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Deep Science Agile Initiative



From Asteroids to Black Holes: Data Science in Astronomy

Daniela Huppenkothen

Daniela Huppenkothen
Associate Director for the Center for Data-Intensive Research in Astronomy and Cosmology (DIRAC)
Data Science Fellow at the eScience Institute
University of Washington

November 8, 2018

Across almost all scientific disciplines, the instruments that record our experimental data and the methods required for storage and data analysis are rapidly increasing in complexity. This has been particularly true for astronomy, where current and future instruments produce data sets of a size and complexity that are impossible to make sense of with traditional methods. In this talk, Daniela will focus on recent research in astronomy and present examples of how we can use modern statistical and machine learning methods to help explore and understand the physical processes underlying a diverse range of phenomena, from the composition and shape of asteroids to the process of black holes eating their stellar companions.

The universal applicability of data science tools to a broad range of problems has also generated new opportunities to foster exchange of ideas and computational workflows across disciplines. Daniela will discuss ways to enable interdisciplinary collaboration in order to solve fundamental problems across multiple domains.

Learning from the Where, When, and Who for Using Human Generated Data

Rumi Chunara

Dr. Rumi Chunara
Assistant Professor of Computer Science, New York University

October 4, 2018

Internet and mobile human-generated data sources can provide high-resolution spatial and temporal views into many societal phenomena, based on precise geo-location and time linked information. However, the impact of this data has yet to be fully realized, in part due to statistical and computational challenges such as: data being shared whenever a person likes ("at-will"), data shared in a spatially irregular manner, and by ad-hoc, non-representative groups. In this talk I will discuss areas in which we are addressing these computational challenges by using data mining and machine learning approaches to learn from the data in combination with when, where and by whom the data is generated, to create high-resolution, practical representations and improve prediction efforts in modeling efforts. Examples will illustrate applications in public health, but be applicable to other domains to support modeling and decision support efforts using this immense amount of observational data to parameterize aspects of our daily lives.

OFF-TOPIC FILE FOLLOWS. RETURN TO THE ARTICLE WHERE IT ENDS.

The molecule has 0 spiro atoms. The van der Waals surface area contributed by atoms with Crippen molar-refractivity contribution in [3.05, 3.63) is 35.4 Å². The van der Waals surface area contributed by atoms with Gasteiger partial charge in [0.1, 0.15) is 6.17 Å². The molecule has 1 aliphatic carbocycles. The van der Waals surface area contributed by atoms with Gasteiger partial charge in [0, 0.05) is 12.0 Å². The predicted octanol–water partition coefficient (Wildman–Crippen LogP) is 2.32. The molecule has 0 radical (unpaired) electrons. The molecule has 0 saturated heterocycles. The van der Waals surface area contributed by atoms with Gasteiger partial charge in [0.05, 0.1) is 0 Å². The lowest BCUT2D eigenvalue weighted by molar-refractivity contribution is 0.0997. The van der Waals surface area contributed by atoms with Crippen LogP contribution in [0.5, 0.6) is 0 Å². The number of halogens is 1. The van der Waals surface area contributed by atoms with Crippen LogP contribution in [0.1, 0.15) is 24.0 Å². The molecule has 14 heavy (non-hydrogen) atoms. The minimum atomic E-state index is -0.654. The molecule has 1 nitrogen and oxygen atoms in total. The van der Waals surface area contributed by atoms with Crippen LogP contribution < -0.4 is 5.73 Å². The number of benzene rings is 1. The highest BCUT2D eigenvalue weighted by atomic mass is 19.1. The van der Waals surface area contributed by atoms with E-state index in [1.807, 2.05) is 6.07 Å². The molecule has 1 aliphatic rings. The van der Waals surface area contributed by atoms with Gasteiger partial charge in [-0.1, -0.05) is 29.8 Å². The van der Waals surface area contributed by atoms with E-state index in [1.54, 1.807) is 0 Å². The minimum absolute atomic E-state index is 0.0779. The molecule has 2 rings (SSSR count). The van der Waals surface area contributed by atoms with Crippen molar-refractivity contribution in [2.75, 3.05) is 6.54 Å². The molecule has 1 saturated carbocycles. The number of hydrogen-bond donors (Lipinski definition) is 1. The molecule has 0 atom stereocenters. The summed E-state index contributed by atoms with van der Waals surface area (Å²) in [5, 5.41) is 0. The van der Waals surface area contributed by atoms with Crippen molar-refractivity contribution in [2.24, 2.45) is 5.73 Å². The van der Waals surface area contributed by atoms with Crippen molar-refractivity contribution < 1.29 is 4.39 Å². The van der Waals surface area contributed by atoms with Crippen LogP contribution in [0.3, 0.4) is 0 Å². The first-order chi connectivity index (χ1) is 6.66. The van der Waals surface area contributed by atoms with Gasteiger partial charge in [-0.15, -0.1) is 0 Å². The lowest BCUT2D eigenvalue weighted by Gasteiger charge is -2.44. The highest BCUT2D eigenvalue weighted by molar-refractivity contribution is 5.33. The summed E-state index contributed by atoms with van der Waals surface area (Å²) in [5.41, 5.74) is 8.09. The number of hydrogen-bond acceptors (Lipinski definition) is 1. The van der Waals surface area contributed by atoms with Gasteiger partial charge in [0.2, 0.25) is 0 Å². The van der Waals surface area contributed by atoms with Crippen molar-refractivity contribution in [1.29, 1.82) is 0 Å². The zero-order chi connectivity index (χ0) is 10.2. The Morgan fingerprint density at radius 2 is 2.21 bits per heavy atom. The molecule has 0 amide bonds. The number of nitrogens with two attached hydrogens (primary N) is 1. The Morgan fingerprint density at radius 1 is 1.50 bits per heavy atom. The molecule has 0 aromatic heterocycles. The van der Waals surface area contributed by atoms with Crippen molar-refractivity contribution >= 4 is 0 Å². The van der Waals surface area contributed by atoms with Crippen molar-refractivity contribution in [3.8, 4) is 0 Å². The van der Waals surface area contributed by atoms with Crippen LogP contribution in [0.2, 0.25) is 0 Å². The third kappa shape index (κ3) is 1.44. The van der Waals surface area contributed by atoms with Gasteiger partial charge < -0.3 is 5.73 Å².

DARPA's Explainable Artificial Intelligence (XAI) Program

Dave Gunning

Dave Gunning
DARPA 120 Program Manager

July 26, 2018

The goal of XAI is to create a suite of new or modified machine learning techniques that produce explainable models that, when combined with effective explanation techniques, enable end users to understand, appropriately trust, and effectively manage the emerging generation of AI systems. Dramatic success in machine learning has led to an explosion of new AI capabilities. These systems will offer tremendous benefits, but their inability to explain their actions to human users will limit the effectiveness of these systems. There is an inherent tension between machine learning performance and explainability; often the highest performing methods are the least explainable, and the most explainable are less accurate. The program is funding a variety of machine learning techniques to provide future developers with a range of design options covering the performance versus explainability trade space. XAI is focusing these developments on addressing challenge problems in two areas: (1) machine learning problems to classify events of interest in heterogeneous, multimedia data, and (2) machine learning problems to construct decision policies for a simulated autonomous system.

Continuous Representation of Language and its Implications

Dr. Kyunghyun Cho

Dr. Kyunghyun Cho
Assistant Professor of Computer and Data Science, New York University

March 9, 2018